FOUR of Ararat's law enforcement officers were recognised for going above-and-beyond the line of duty during a small ceremony in late September.
The Divisional Commendations were presented to members of the Ararat and Lake Bolac Police Stations, with Senior Constable Sam McCaskill receiving three Divisional commendations.
Sergeant Shane Allgood, Constable Zach Wilson and First Constable Rachel Haugh each received one Divisional Commendation.
Ararat resident Sgt Allgood received his commendation for his tireless work with the Ararat Skate Park project.
Sgt Allgood said, "it's always good" to be acknowledged for his work.
"It's always good to be recognised," he said.
"My commendation was in relation to the Ararat SkatePark and my effort to raise money for the park.
"I was happy to get recognised for that, but at the same time the police station was very helpful in letting me attend meetings and raise money but it probably wasn't so much police related."
Sgt Allgood said his initial motivation for joining the project was his children.
"Mine (Divisional Commendation) was probably more to do with trying to do something for my kids to start with," he said.
"By the time we had finished it took a good five years to raise the amount of money we needed before we got the big grant to get it done properly."
Sgt Allgood said having the ability to help people made him want to join the police force.
"I have been working for the Police for 20 years now," he said.
"I love how there is something interesting every day, the opportunity not to be stuck behind a computer all day, to help people that's the attraction for me."'
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Lake Bolac's Snr Const McCaskill received three commendations for providing exceptional response and investigation to various police incidents and providing life-saving assistance while off duty.
Snr Const McCaskill said it "was great" to be awarded the three Divisional Commendations.
His first commendation was for organising 15 truckloads of hay to bushfire affected farmers in Eastern Victoria.
"It was for a community hay run we did for the bushfires at Orbost," he said.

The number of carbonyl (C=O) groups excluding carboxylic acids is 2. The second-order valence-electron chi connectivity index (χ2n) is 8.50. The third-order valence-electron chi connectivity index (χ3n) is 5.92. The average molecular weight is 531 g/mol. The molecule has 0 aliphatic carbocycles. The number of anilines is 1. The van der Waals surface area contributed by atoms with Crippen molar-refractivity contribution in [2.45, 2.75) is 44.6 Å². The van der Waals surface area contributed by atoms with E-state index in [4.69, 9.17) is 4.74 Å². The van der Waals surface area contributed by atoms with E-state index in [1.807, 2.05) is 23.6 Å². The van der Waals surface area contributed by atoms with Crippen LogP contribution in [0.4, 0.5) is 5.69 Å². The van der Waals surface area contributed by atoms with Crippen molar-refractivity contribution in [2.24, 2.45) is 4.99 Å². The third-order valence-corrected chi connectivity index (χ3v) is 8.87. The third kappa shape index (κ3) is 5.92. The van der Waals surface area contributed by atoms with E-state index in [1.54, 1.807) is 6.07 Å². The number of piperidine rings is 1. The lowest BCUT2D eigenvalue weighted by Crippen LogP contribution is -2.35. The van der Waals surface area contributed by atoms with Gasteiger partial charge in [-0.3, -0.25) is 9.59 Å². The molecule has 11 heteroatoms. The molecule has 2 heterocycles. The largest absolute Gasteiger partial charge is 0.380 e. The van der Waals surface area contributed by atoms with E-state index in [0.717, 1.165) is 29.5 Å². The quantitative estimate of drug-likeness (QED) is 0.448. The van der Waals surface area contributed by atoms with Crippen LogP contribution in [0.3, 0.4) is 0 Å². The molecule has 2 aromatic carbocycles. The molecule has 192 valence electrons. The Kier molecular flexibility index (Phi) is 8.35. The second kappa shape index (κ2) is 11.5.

"The small community and district of Lake Bolac raised approximately $150,000 worth of hay and transport. It was all donated.
"We transported all the hay down to Orbost where they were unloading our trucks straight onto the Army Helicopter to get the Hay into the little towns that were isolated"
"I basically organised it, but it was pretty much a community effort.
"We put a post up on Facebook saying did anyone want to help out in any way and we just got inundated with people wanting to help."
His second commendation was for providing medical assistance while off duty in a life or death situation.
"I was driving to work and saw an ambulance on the side of the road and I saw the ambulance offers running around it (the car) pretty frantically," he said,
"I looked in the front seat and saw a male out to it; he had a cardiac arrest.
"I just got him out of the front seat and put him on the ground and did compressions for the ambos."
Snr Const McCaskill said the 49-year-old farmer from Lake Goldsmith has thankfully made a full recovery.
"He's fit and well, he made a full recovery which is good," he said.
"I think it took three tries to get him going."
His third Divisional Commendation was for helping uncover a $37 million illegal tobacco plantation.
"The third one was for my role in the tobacco crop seizures," he said.
"It was roughly worth $38 million.
"The information from the tobacco crop all came from the community."
Snr Const McCaskill said his favourite aspect of working for Lake Bolac Police for the past seven years is the work-life balance it provides.
"I am really lucky down there (Lake Bolac), I have a really supportive community," he said.
"I have really enjoyed my time there, it provides good family life."
Const Wilson received his commendation alongside First Constable Rachel Haugh (who is no longer stationed at Ararat Police) for intercepting a car containing around 40 kilograms of cannabis.
He said the incident was a matter of being in the right place at the right time.
"The incident with the drug seizure/warrant was nothing in particular, right place at the right time mainly," Const Wilson said.
"After pulling the car over and trying to put the pieces together, things weren't adding up.
"I started to get a gut instinct that something wasn't right which led to a search which then led to the seizure of almost 40kg of cannabis and search warrant which revealed a grow house."
After graduating from the police academy in 2020, Const Wilson never thought he would be involved in drug seizures so early into the job.
"I started at the police academy in July 2019, it was something that I had always wanted to do as my dad has been in the job for 27 years," he said.
"It is a pretty significant award for me. Being a junior member at the time to have what is potentially a career-high drug seizure so early in the piece was overwhelming.
"It is also thanks to Sergeant Schatfield who put our names forward and acknowledged it was a pretty big job for us."
Const Wilson said he enjoys the unpredictability of working in the force.
"My favourite part of the job would be that it is very dynamic and no two days will be the same," he said.
"I am currently located at the Ararat Police Station as a uniform member, depending on our duties for the day it can mean doing paperwork, taking reports and calls at the counter or on the divisional van responding to jobs that get called through to the station or to 000."
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